Wetting behavior of water and oil droplets in three-phase interfaces for hydrophobicity/philicity and oleophobicity/philicity.Langmuir. 2009 Dec 15; 25(24):14165-73.L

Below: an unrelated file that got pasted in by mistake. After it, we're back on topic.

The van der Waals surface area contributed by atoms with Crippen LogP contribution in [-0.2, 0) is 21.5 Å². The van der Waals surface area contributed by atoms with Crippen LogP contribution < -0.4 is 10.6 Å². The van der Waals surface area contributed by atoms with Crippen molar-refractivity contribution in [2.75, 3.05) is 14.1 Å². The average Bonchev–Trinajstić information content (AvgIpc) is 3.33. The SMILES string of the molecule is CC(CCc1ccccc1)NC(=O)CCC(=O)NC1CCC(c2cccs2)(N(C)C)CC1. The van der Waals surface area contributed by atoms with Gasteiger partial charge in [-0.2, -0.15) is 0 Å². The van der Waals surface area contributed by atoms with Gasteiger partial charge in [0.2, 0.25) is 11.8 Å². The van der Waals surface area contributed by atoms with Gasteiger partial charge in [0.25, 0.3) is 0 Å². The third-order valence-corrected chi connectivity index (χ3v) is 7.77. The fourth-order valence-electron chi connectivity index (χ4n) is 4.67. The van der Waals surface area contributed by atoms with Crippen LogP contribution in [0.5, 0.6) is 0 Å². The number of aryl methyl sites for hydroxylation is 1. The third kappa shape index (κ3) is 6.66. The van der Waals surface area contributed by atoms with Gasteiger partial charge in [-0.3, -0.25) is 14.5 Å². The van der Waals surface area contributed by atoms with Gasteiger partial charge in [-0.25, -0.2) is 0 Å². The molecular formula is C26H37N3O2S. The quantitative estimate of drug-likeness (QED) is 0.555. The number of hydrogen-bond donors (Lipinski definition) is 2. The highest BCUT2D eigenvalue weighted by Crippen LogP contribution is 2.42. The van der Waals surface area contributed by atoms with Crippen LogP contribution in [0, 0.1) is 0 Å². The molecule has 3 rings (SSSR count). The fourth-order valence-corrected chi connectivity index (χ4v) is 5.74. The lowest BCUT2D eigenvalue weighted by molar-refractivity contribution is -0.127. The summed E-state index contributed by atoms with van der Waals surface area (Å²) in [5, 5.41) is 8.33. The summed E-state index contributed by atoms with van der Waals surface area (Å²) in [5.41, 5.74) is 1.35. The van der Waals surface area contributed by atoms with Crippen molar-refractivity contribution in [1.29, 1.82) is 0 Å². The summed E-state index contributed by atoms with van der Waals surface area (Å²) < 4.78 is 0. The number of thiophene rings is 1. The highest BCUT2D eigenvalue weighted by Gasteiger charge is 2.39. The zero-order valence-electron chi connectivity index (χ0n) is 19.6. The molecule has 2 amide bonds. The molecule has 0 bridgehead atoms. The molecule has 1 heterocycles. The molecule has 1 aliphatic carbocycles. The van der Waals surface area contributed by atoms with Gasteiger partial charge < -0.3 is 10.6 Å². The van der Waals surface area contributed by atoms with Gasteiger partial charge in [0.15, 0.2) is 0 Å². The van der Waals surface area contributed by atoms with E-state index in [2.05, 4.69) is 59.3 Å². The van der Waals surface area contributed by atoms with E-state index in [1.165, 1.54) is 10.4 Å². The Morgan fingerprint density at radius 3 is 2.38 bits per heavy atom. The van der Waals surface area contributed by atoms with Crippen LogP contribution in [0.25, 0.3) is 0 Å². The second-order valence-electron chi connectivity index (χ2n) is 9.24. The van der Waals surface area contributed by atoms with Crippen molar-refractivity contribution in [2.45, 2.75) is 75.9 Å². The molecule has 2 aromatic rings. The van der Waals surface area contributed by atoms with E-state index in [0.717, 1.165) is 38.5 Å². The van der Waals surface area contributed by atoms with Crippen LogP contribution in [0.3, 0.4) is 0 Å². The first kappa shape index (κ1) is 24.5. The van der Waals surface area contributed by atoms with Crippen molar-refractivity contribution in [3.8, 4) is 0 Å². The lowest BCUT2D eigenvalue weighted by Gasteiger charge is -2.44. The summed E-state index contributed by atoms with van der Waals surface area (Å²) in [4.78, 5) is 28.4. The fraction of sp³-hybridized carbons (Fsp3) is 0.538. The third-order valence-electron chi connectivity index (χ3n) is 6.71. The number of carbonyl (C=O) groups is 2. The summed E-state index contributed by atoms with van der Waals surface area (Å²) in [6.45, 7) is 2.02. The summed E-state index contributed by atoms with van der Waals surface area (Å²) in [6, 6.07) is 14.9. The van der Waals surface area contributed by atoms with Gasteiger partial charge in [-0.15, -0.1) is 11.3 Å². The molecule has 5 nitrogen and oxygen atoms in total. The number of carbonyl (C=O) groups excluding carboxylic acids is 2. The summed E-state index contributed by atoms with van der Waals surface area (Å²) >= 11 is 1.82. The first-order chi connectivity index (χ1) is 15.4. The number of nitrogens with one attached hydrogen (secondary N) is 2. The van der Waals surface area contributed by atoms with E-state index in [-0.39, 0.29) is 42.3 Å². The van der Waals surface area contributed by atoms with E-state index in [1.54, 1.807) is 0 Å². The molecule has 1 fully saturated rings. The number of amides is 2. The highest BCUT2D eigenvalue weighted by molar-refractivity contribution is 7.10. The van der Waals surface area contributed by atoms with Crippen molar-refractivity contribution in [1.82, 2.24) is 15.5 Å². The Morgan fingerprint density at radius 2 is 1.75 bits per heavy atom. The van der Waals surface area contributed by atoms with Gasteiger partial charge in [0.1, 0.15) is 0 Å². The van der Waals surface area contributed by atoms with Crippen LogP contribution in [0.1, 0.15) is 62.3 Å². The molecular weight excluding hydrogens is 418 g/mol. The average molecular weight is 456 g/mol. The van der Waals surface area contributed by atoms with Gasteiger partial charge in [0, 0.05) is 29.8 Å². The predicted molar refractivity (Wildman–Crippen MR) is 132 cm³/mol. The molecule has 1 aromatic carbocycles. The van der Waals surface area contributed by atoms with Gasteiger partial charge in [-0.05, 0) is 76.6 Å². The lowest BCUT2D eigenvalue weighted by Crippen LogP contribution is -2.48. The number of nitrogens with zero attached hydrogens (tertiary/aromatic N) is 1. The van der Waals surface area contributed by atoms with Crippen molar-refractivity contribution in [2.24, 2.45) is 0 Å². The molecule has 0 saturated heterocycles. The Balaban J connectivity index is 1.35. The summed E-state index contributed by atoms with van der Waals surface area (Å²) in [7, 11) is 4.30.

Biomimetics, mimicking nature for engineering solutions, provides a model for the development of superhydrophobic/superoleophobic and self-cleaning surfaces. A number of biomimetic superhydrophobic surfaces have been developed by using a hydrophobic coating, surface roughness, and the ability to form air pockets between solid and water. Oleophobic surfaces that have the potential for self-cleaning and antifouling from biological and organic contaminants in both air and water need to be studied. The surface tension of oil and organic liquids is lower than that of water, so to create a superoleophobic surface, the surface energy of the solid surface in air should be lower than that of oil. The wetting behavior of water and oil droplets for hydrophobic/philic and oleophobic/philic surfaces in three-phase interfaces was studied. In order to make the surface oleophobic at a solid-air-oil interface, a material with a surface energy lower than that of oil was used. In underwater applications, the oleophobicity/philicity of an oil droplet in water was studied on the surfaces with different surface energies of various interfaces and contact angles of water and oil droplets in air. A model for predicting the contact angles of water and oil droplets was proposed. To validate the model, the wetting behavior of flat and micropatterned surfaces with varying pitch values were studied. Furthermore, the wetting behavior of the nano- and hierarchical structures found in Lotus plant surfaces and the shark skin replica as an example of aquatic animal were also studied. On the basis of the experimental data and the model, the trends were explained.